My friend Michelle has an excellent post over at More With Much Less about our collective disorders and neuroses when it comes to food, health and body image. I posted my thoughts in a comment over there.
My good friend Michelle is starting a blog about being Mennonite with an eating disorder called More With Much Less. I love her willingness to, not only be vulnerable, but laugh at herself and approach being Mennonite, living in community and her own disorder with a sense of humor and play. Here’s her summary of what she’s up to:
“I intend to read [More With Less] and cook one of the recipes each week and blog about my experience. You might wonder what the point of this is. Sometimes, I wonder the same thing. But I think it is important as Mennonites and other Christians think about the ethics of food, hunger, and the poor, that we do not shape the conversation around the idea of guilt.”
I’m very excited about her project and how it might overlap and inform the work and thinking that I’ve done on the ethics of eating here. Maybe I’ll have her guest post over here on something. So, add it to your reader and saddle up.
This story is the perfect convergence of theology, food issues and what I believe to be the center of a theology of food – Eucharist. This blurb from Soulpancake sums up the story.
It looks like a handful of Catholic churches across the country are changing their sacred practices in reaction to the swine flu (pardon me… H1N1) outbreak. A Beliefnet story indicates that hundreds of churches in Mexico have temporarily closed. Meanwhile, the U.S. Conference of Catholic Bishops is encouraging priests to wash their hands with anti-bacterial soap before Mass. Many churches are taking it a step further: In Austin, Texas, Catholic churches are being encouraged to dispose of holy water at church entrances and suspend Communion. Similar advice is being offered in Chicago and Green Bay, Wis. Now, the country’s largest Catholic high school—St. Francis Prep in Manhattan—has also shut down in light of swine flu outbreaks. I’ve always thought it a little unsanitary to share a gilded cup with thousands of other people. Maybe this outbreak—and the rapidity with which many diseases are spread today—will cause us to rethink communal religious practices.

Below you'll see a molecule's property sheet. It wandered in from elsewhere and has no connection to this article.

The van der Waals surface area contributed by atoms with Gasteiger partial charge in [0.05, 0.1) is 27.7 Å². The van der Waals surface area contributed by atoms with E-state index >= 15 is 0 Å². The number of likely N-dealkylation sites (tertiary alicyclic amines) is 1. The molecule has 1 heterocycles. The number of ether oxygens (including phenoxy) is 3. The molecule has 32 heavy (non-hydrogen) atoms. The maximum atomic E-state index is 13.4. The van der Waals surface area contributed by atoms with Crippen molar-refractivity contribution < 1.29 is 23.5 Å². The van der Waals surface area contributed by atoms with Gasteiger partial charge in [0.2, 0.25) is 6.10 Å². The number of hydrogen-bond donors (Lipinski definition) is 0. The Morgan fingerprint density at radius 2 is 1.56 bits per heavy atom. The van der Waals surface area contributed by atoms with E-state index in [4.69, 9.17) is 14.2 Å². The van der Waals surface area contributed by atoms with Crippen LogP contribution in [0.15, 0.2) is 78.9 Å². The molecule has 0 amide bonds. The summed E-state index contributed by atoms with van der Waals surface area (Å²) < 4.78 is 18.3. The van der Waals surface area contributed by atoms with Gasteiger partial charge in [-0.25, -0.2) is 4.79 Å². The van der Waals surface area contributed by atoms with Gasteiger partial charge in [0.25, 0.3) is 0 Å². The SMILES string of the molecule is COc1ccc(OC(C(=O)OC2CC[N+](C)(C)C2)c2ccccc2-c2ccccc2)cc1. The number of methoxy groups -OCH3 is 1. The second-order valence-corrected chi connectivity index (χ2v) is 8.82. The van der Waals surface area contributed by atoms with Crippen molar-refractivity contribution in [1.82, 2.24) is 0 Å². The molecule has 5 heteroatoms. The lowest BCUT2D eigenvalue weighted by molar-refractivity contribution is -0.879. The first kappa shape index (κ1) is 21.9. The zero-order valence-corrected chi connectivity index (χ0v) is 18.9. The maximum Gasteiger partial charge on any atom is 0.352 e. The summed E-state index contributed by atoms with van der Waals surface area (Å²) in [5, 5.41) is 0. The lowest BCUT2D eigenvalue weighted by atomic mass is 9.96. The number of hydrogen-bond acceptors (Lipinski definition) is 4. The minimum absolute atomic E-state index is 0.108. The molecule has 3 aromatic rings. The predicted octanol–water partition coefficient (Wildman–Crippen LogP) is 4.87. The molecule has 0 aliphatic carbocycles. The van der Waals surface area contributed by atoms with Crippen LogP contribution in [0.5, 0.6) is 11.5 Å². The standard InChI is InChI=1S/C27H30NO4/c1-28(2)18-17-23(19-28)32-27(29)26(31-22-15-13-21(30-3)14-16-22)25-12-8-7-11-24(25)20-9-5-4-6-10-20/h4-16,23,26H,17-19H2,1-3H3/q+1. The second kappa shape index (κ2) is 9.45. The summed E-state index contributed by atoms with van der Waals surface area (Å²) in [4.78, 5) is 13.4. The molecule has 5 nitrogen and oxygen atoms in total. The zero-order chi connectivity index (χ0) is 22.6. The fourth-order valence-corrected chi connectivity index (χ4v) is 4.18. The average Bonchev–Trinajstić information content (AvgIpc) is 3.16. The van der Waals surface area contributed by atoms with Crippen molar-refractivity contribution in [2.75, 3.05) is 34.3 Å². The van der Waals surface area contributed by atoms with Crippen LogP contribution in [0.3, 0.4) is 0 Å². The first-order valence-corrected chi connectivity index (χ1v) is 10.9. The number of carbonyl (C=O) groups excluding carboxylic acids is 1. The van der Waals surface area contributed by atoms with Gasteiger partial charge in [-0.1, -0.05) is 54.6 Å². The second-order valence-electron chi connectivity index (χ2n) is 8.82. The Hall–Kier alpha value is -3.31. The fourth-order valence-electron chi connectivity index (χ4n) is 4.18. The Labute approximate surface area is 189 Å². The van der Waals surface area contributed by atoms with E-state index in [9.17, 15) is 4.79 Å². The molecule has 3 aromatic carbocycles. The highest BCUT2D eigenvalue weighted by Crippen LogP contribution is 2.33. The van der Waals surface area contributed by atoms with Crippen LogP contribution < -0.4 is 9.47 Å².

Okay, I completely understand the health concerns. I respect those issues and take them very seriously. (Even though I’ve admitted I don’t believe in germs and I’m a fan of the common cup. I want to be able to drink deeply at communion and I mean that.) However, I think this is actually a symptom of something deeper that is going on.
First, it points to the continued depersonalization and fragmentation of our communities. Part of what makes us so afraid of things like the swine flu is our lack of community. We don’t know our neighbors and fellow congregants. Fear breeds and grows in a petri dish of the unknown. This doesn’t mean that just by knowing each other better we will prevent disease, but it does mean that we would react differently.